College style changes reflect student individualism
Budget and maturity play a major role in clothing choices and appearance
March 3, 2011
College is an important stage in our lives that has significant influence on who we become. Are the fashion styles we choose an indicator of how much we mature as individuals in college?
According to websites such as CollegeFashion.com, CollegeFashionista.com and HerCampus.com that focus on fashion trends in college for students, the years in college are transformative when it comes to style, but it is also a matter of what can be done when time is scarce.
“In college, fashion is highly subjective,” said an article on www.thebudgetfashionista.com. “Usually if it smells clean and it somewhat matches then it is a fashionable outfit.”
Through a cursory survey while walking in the new Student Center at CSU, one can notice there is a mix of fashion do’s and don’ts. For example, I saw some young and hip trendsetters and a couple groggy sleepy heads wrapped in yesterday’s pajamas. Are the freshmen hipsters trying to make an impression? Are the sleepy-sloppy sophomores just trying to make it to “Thirsty Thursday”?
In my own college career I am noticing how maturing has not only affected my mindset but spilled over into my personal style.
As a freshman I wanted to be the center of attention, and I let my style speak for me. Itty-bitty skirts and too much make-up defined my look and personality.
Nearly four years have passed and during that time I fell into the “I’m-so-over-school-mode” of wearing sweatpants and Ugg boots to every class now, where my appearance is professional, due heavily to the business-casual atmosphere of the internship I am participating in.
After speaking with several students on campus I realized that I was not alone. There may be some lifestyle aspects that affect our college style but nearly everyone agreed they have changed throughout their college years, both their style and their self-confidence.
“I dressed up more in the beginning [first semester],” said Shanayra Stanford, CSU freshman from Buffalo NY. “My high maintenance routine quickly faded due to a hectic and early class schedule.”
Does this behavior sound typical of a freshman? Putting the effort into appearance until you find your cohort of friends, then slowly progressing into a more relaxed and casual style.
“I was made up every day, make-up and hair done, even if I went out for a walk,” said Angie Kothera, CSU senior from Middlefield, Ohio, as she recalled her freshmen years.
Kothera continued this high maintenance routine until her sophomore year. “I stopped wearing heels,” said Kothera “Now I’m more comfortable in sneakers and a hoodie.”
Some students refuse to let their morning classes affect their personal style. Leslie Perkins, CSU junior from Cleveland, OH, said she will wear “sweats, hoodies and tim’s” to her morning classes then go home, change and come back in a more class appropriate attire.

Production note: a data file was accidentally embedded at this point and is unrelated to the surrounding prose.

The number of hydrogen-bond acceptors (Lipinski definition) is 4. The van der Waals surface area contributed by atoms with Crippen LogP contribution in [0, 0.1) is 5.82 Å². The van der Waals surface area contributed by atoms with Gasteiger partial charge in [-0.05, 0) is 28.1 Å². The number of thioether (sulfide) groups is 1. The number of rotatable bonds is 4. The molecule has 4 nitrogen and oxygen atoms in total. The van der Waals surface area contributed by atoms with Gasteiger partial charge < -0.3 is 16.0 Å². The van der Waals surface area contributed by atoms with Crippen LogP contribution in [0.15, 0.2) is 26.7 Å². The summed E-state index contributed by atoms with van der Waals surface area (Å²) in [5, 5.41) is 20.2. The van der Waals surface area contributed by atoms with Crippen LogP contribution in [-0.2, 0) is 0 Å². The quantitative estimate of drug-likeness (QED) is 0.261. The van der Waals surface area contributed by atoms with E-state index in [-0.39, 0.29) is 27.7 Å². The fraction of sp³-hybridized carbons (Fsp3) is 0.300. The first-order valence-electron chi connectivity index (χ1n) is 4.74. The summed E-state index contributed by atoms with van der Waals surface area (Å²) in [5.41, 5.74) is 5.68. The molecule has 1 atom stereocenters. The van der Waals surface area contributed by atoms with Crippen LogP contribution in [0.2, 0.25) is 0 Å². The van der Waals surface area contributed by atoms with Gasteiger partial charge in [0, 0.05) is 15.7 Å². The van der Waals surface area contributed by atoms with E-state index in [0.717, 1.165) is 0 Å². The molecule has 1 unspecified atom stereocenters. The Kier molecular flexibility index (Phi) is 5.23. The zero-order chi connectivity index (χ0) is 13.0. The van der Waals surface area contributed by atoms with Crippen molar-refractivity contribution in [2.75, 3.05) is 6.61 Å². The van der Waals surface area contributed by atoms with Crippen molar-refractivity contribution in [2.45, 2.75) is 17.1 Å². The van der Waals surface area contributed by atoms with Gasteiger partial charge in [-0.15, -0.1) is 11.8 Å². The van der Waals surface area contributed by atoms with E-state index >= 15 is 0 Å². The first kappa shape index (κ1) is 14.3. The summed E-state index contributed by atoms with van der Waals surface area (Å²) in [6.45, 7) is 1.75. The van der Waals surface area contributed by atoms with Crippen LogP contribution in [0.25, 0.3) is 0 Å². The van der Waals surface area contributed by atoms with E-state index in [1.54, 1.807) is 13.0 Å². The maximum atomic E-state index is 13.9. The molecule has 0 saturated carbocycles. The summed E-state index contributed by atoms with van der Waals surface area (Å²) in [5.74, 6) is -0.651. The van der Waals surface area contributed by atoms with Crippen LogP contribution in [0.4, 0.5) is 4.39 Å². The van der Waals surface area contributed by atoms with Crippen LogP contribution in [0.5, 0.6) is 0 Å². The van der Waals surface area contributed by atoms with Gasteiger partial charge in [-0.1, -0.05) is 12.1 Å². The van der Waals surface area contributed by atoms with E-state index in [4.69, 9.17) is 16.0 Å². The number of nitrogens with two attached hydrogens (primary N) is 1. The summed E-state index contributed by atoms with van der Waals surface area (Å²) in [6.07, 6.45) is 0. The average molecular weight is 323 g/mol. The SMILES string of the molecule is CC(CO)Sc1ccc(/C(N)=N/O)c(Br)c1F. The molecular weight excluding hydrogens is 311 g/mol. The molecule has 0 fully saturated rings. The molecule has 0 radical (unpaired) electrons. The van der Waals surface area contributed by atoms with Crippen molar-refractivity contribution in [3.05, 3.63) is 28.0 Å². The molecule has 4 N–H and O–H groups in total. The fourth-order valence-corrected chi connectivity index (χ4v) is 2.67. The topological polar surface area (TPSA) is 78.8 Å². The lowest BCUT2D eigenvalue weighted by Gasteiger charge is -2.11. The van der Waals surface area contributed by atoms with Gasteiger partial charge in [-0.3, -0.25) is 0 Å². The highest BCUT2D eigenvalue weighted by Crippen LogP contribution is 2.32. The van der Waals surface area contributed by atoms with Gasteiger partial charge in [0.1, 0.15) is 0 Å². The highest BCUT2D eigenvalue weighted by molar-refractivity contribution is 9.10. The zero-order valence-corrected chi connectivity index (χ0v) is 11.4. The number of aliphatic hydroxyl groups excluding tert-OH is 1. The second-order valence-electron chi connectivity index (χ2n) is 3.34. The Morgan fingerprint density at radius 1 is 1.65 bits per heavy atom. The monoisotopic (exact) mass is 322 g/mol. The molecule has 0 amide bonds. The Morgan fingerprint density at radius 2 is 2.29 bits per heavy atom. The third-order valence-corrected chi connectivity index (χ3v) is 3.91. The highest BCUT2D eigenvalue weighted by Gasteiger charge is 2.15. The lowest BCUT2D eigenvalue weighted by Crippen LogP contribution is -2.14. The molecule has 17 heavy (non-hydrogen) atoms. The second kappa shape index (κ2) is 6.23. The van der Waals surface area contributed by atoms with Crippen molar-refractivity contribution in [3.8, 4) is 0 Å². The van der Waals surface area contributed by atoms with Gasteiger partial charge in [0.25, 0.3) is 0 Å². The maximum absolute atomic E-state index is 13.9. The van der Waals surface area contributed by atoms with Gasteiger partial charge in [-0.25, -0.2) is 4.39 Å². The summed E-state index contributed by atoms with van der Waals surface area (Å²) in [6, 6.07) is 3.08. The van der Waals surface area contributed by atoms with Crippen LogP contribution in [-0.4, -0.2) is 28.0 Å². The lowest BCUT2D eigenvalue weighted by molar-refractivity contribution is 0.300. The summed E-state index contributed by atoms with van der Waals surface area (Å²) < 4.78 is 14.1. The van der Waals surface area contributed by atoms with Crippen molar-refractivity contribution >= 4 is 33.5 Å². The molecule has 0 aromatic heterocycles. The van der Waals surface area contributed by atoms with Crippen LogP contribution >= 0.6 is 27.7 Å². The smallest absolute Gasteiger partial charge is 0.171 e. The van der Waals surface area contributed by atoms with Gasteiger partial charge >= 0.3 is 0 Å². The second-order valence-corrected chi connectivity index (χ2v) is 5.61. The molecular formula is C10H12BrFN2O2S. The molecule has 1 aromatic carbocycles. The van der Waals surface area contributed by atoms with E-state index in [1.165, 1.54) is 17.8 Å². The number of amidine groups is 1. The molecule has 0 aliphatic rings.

Is dressing for school more of an issue of comfort or style? “It all depends on how I feel,” said Marko Jovic, CSU senior and native of Serbia. He then continued to say “I think you should dress nice all the time. For school, yeah it’s professional to look nice.”
Contrary to Kothera and Perkins, Jovic said dressing more professional for school makes him feel more comfortable because “I feel better when I look good.”
Everyone agreed being comfortable is what is most important when dressing for school but trying to achieve a comfortable and stylish look on a college budget is not easy.
Many fashion websites such as BeautyandtheBudget.com and CollegeCandy.com including the ones mentioned above offer coupons, beauty tips and advice for budget friendly campus looks because the Web site developers feel style can get lost during these rough economic years.
Some students explained that shopping on budget is something they are not accustomed to or find difficult.
“I had a job in high school and now I don’t, so fact is that I don’t have money to play into my style,” said Stanford.
She further explained that it is difficult to buy the stylish items she wants on a lower budget.
“Yeah, definitely,” said Kothera when asked if budget comes into play with her style. “The less I spend the more I can buy. I don’t need the name brands anymore”
Stanford, a freshman, and Kothera, a senior, differ on their ideas of style on a budget.
Kothera believes trends are no longer the name brands but clothing that makes you feel comfortable.
Does this prove the old proverb of “with age comes wisdom”? Or does it show that we become more frugal with age due to responsibilities?
“Your budget is lower,” said Adrian Tetu, CSU junior originally from Romania now living in Parma, on the sad truths about living on your own.
“When you’re in the real world you have responsibilities,” Tetu continued, “There are those people who will spend the money. I like nice clothes so I’ll spend.”
The students also agreed that on certain days they will dress according to that day’s events.
“During the job fair everyone dresses-up, it’s professional,” said Jovic. Stanford and Perkins agreed they will “dress up for that cutie” in class.
Now back to our original question: Is how you dress for class an indicator of how much you have matured?
Kothera said with confidence that when it comes to dressing up for school “I can take it or leave it, I’m much more confident now.”
It may depend on the person but I know we can all agree that college life matures us. Our style truly depends on the type of person we are.
“Prepare for change,” said Kothera, who wanted to leave the CSU freshmen with some advice.
“Don’t be set in your ways. Your thought process will change and you will eventually be comfortable being less of a trend follower and more of, well, you.”